Akka: Properly build a New Stream Source with Video Stream Outpu

The Akka documentation is extensive and yet is limited in some ways. One such way is in describing the breadth of issues required to build a functional streaming source in Akka Streams. This article covers source generation in more detail to help you avoid a major catastrophe.

We will use video processing with FFMPEG in our example source as we need to break apart frames and then emit every frame in a stream, an intensive real world task. There is no guarantee that our video stream will be production grade but it can start you on the path to success.

See also:

Building A Source

Building a source does not need to be a struggle but there are several actions that each source must account for.

It is recommended to read Lightbend’s customer stream processing documentation.

These actions are:

  • Handling the Completion Downstream
  • Handling a Success
  • Handling a Failure

The Akka graph stage, used to create a custom stream offers a downstream finish method as shown in the example below. This is not well documented.

Using a Materialized Value

Often, we want to create a future from a stream to ensure a stream completed as wanted. Promises in Scala offer a way to create futures while notifying the programmer of failures and successes.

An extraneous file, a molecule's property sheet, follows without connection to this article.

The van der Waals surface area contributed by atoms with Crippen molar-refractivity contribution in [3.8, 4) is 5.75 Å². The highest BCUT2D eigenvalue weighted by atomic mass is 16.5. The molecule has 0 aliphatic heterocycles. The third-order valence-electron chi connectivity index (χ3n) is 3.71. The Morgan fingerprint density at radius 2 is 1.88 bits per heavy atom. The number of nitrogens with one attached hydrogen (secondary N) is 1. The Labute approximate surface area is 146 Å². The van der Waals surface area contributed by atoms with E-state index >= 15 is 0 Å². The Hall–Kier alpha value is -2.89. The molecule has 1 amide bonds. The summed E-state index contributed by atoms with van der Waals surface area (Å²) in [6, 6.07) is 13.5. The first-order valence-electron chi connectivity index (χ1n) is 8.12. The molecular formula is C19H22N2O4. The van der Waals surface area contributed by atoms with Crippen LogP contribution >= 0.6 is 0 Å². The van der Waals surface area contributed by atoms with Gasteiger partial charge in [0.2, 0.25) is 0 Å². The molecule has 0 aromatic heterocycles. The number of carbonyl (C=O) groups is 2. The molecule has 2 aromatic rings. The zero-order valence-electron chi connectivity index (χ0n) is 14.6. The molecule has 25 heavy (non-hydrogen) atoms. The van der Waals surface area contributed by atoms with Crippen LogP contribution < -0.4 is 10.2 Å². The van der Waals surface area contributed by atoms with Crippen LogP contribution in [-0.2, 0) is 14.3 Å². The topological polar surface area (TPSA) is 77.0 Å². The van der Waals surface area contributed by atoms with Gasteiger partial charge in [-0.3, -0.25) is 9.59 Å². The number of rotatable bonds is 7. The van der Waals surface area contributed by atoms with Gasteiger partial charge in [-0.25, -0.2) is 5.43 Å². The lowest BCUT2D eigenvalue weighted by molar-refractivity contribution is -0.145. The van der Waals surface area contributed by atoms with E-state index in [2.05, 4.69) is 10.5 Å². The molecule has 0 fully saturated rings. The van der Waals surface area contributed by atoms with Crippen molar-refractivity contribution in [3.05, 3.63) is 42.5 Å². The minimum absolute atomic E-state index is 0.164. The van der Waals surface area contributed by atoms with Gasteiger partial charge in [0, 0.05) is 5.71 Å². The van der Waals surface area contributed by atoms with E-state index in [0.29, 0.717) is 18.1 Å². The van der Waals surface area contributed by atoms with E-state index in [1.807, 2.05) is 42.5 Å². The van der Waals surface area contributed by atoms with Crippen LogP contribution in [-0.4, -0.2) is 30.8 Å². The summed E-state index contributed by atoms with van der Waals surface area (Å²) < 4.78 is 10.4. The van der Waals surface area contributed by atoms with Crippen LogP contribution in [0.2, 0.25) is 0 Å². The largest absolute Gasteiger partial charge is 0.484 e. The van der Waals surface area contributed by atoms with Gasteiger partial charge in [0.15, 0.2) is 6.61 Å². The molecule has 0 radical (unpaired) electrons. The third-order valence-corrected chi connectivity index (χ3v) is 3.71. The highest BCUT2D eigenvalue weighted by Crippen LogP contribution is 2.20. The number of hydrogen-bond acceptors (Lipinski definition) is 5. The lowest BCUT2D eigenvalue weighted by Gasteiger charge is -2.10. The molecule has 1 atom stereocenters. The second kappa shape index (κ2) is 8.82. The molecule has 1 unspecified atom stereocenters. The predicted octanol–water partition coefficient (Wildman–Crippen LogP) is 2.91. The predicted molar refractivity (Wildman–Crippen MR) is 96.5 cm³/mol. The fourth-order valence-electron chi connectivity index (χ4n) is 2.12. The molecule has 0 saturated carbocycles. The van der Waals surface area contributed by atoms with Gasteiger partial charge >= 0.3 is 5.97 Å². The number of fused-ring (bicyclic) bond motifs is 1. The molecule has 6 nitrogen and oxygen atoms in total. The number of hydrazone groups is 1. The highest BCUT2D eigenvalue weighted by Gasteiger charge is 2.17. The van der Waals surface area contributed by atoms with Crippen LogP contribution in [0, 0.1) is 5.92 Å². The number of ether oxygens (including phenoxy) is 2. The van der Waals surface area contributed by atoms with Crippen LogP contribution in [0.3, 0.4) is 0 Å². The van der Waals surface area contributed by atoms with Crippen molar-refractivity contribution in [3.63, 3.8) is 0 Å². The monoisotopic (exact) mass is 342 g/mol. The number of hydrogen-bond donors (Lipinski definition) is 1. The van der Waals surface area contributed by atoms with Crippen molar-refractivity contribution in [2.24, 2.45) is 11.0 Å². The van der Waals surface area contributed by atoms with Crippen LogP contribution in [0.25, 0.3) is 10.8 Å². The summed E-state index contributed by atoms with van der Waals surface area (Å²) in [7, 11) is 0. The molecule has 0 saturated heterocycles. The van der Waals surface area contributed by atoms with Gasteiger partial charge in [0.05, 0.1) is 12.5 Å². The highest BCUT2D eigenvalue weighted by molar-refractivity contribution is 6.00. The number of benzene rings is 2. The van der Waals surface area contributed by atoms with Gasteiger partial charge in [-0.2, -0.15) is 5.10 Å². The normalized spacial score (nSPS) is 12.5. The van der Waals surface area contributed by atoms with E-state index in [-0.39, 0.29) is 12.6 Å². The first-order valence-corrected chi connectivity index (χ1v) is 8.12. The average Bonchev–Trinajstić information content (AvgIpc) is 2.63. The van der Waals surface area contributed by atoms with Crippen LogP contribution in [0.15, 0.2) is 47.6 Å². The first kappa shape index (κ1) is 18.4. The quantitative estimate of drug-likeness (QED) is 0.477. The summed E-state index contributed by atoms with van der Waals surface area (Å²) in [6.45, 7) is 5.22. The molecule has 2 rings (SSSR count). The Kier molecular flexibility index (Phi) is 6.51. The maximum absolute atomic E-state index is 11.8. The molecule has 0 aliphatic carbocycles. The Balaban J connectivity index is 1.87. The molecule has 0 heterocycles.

A promise is easy to create:

   
     var promise : Promise[Long] = Promise[Long]()
     if(true){
          promise.trySuccess(1L)
     }else{
          promise.tryFailure(new Exception("Test Failed"))
     }
     promise.future

A promise is generated and given a success or failure. A future is then generated which can be handled normally.

Putting It All Together

Each concept can be applied to the generation of a custom source:

case class VFrame(id : Long, path : Path, frame : IplImage,captureDate : Long = DateTime.now().getMillis)

class VideoSource(path : Path) extends GraphStageWithMaterializedValue[SourceShape[VFrame],Future[Boolean]]{
  val out : Outlet[VFrame] = Outlet("VideoFrameSource")
  override def shape: SourceShape[VFrame] = SourceShape(out)

  override def createLogicAndMaterializedValue(inheritedAttributes: Attributes): (GraphStageLogic, Future[Boolean]) = {